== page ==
When WWII brought the Enlisted Reserve Corps (ERC) to Wesleyan, many of us joined at our administrators’ urging us to stay in college. In a short time, a program by the Navy took precedence and we ERC were invited to vacate campus at semester’s close. Thirteen of us had secured the three letters of recommendation attesting to our abilities as skiers, climbers, and/or outdoorsmen, a requisite for admission into what would become the famed Tenth Mountain Division. Our acceptance was not a military decision; it was a matter of National Ski Patrol decision. Thus began the recruitment that emptied every college ski team into what was generally called “the ski troops’—the only unit in our military history not founded by the military. The Division was unique in its beginning, in its arduous training in mountain warfare at Camp Hale, Colorado, and in its combat accomplishments during the Italian campaign in the Apennines, across the Po Valley, and into the Alps. Who were these mountain men, this Wesleyan baker’s dozen?
Class of 1943
Stanley F. Mass, 86th Mt. Inf. (WIA 4/16/45; Silver Star}
Francis P. Bowles, 85th Mt. Inf. Med. Det. (transferred from Camp Hale)
Donald G. Haight, 87th Mt. Inf.
(KIA4/14/45; Bronze Star); A Wesleyan Chapel window bears his name.
William M. Low, 86th Mt. Inf. (transferred from Camp Hale) Post-war career with Wes Admission office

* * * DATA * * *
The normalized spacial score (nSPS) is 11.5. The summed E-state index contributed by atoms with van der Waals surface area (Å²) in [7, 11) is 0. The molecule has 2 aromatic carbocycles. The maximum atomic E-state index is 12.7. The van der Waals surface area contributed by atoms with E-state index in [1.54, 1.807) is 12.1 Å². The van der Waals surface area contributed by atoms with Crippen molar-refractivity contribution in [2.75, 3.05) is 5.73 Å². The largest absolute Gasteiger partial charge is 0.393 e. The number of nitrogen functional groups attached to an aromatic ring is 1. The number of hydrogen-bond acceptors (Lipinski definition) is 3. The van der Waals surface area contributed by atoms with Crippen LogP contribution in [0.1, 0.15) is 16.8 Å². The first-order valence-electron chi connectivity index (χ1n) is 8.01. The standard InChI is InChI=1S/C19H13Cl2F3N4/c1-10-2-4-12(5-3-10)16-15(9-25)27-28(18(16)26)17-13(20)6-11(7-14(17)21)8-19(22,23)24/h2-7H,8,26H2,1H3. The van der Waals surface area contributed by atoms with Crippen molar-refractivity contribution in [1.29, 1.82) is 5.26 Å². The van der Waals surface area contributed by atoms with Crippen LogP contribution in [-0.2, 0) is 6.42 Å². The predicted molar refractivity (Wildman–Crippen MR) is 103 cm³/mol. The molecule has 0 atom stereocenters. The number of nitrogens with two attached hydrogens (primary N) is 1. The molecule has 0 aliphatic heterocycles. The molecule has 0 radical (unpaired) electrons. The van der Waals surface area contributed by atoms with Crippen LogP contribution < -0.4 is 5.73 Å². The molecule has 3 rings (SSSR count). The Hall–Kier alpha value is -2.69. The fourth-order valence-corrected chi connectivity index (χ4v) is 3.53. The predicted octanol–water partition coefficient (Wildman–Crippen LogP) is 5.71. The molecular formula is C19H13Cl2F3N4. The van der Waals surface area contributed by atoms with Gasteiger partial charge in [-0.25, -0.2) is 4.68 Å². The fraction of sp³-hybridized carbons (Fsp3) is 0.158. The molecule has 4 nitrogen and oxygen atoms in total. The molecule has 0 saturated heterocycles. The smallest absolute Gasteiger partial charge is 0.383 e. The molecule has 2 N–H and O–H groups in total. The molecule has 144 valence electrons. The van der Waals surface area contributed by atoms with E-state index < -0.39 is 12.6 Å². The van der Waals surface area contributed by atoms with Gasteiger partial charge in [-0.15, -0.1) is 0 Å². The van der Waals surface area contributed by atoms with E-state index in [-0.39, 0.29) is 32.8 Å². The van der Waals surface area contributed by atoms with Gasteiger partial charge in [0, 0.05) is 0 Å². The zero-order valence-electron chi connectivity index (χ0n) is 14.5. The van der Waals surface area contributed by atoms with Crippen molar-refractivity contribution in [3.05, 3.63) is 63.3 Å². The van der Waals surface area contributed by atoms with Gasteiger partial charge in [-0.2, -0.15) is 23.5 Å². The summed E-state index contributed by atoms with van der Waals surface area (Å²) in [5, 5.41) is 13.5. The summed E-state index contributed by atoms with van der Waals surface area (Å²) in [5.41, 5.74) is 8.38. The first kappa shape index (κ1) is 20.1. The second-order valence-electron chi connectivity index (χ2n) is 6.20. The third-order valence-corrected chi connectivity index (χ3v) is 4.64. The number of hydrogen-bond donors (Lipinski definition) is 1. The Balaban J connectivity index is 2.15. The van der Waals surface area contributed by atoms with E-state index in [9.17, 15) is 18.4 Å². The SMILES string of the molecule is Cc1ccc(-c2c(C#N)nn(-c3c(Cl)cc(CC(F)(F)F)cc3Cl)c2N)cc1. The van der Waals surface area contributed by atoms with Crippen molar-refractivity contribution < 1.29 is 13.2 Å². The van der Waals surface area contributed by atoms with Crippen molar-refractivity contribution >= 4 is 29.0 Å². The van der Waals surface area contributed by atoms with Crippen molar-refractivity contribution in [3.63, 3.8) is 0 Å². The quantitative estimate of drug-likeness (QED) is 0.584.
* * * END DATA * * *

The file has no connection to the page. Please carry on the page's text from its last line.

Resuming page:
Class of 1945
Donald G. Dunn, 86th Mt. Inf. (WIA 4/16/45; Silver Star)
Peter G. Griskivitch, 86th. Mt. Inf. (transferred from Camp Swift, Texas)
Francis W. Lovett, 85th Mt. Inf. Med. Det. (Bronze Star with two oak leaf clusters and Valor)
Gene E. Noble, 86th Mt. Inf. (WIA 2/18/45)
William W. Wannemacher, 86th Mt. Inf. (ski injury forced transfer from Camp Hale)
Almost all of these elite soldiers are gone, perhaps only nonagenarians Dunn and Lovett are still active veterans of Wesleyan’s representation in the elite Tenth Mountain Division. The story of the Division is a gripping narrative. The Denver Public Library houses the Tenth Mountain Resource Center wherein are myriad letters, photographs, newspaper articles, films, and interviews, all there for any member of the Wesleyan community who may see fit to add this bit of history to the archives. Go, “Ninety Pounds of Rucksack”!